by T.A. DeFeo
Georgia’s infant mortality rate may be improving, but it remains among the worst.
“The infant mortality rate in Georgia is not good,” Seema Csukas, vice president & chief medical officer at CareSource Georgia, told The Center Square. “We’re typically in the bottom quartile of states in terms of the infant mortality rate. We’ve made a little progress over the past decade, but not really. We’ve gotten a little better, then gotten a little worse — so not that much change.
“When you think about the causes of infant mortality, more than half are related to prematurity,” Csukas added. “So that takes us into the realm of if they’re premature, and that’s the major factor, how are we addressing maternal health. So, thinking about the health of the mom before she gets pregnant and also throughout the pregnancy, the healthier her pregnancy, the more likely you’re going to have a healthy infant. So that would be the number one factor.”
Infant mortality is defined as the number of infants who die before their first birthday. In 2022, Georgia reported a rate of more than 8.2 infant deaths per 1,000 live births.
“The higher rates of infant mortality in Georgia, on the surface, are caused by socio-political issues,” Sarah M. Worthy, CEO and founder of DoorSpace, told The Center Square in an email. “But when we look at this problem systemically, we see it’s really another prime example of how politicians and healthcare executives are stripping away autonomy from our clinical talent.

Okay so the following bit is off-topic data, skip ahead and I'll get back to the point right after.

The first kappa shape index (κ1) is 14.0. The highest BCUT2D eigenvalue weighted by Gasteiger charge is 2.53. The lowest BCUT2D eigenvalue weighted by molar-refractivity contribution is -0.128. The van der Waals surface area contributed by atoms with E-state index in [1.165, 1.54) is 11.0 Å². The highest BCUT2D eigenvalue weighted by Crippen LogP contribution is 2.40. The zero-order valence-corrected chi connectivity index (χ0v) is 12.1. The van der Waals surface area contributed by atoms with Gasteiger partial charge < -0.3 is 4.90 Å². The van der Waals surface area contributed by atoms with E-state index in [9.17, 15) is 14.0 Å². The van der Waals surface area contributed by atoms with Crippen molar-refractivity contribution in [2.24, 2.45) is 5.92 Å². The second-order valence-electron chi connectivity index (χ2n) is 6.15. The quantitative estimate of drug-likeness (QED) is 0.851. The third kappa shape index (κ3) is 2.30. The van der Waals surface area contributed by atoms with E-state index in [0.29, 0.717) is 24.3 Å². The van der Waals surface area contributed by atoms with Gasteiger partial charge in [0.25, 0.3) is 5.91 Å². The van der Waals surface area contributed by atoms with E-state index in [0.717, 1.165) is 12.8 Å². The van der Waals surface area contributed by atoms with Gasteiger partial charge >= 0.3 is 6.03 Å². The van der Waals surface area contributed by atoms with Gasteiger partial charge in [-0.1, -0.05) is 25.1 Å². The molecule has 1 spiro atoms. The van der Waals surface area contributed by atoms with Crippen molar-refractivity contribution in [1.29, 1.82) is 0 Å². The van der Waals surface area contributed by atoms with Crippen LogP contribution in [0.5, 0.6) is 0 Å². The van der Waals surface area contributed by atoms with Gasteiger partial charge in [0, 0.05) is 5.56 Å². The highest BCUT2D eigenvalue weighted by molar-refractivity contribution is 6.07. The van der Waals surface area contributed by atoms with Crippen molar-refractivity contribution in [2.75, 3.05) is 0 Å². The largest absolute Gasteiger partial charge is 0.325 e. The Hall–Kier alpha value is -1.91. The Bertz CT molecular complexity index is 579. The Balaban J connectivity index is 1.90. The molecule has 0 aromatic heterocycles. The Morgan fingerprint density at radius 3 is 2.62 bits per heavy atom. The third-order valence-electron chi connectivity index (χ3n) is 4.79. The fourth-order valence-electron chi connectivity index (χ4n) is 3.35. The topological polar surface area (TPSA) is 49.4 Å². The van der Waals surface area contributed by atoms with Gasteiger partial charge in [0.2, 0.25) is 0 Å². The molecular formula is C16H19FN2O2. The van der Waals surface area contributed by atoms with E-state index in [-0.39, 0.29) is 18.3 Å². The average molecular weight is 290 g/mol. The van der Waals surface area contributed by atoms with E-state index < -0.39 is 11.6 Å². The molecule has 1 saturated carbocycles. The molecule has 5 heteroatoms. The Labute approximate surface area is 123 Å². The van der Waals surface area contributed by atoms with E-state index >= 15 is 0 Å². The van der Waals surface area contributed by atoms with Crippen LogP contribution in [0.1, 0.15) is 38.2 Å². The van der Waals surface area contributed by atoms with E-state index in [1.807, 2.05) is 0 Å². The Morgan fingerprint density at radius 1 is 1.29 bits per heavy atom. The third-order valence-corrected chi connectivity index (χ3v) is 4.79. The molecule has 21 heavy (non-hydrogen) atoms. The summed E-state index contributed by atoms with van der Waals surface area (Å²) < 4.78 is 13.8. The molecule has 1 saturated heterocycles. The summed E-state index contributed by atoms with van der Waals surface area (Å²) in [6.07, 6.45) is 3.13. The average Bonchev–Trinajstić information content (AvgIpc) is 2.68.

“Politicians need to be listening to the recommendations for maternal and infant healthcare from those who understand it best: doctors and nurses,” Worthy added. “Instead, they are listening to insurance and pharma lobbyists. This failure to listen to the experts in healthcare is one of the reasons clinicians are quitting the industry.”
Katie Chubb, who, with the help of the Pacific Legal Foundation, has been fighting the state’s certificate of need mandate on behalf of her business, the Augusta Birthing Center, believes repealing CON could help reduce infant mortality.
“While efforts to improve rural medicine are commendable, there’s a concerning oversight in our ability to provide adequate care for women and babies in developed counties,” Chubb told The Center Square in an email. “The challenges in these counties persist, and juxtaposed against the already existing difficulties in rural areas, the gap in healthcare becomes even more evident.”
“However, if developed counties are struggling, it highlights the magnitude of the task ahead for rural settings that are still laying their foundational healthcare systems,” Chubb added. “The focus should be equally distributed to ensure safety for all mothers and babies, regardless of their location.”
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T.A. DeFeo is a contributor to The Center Square.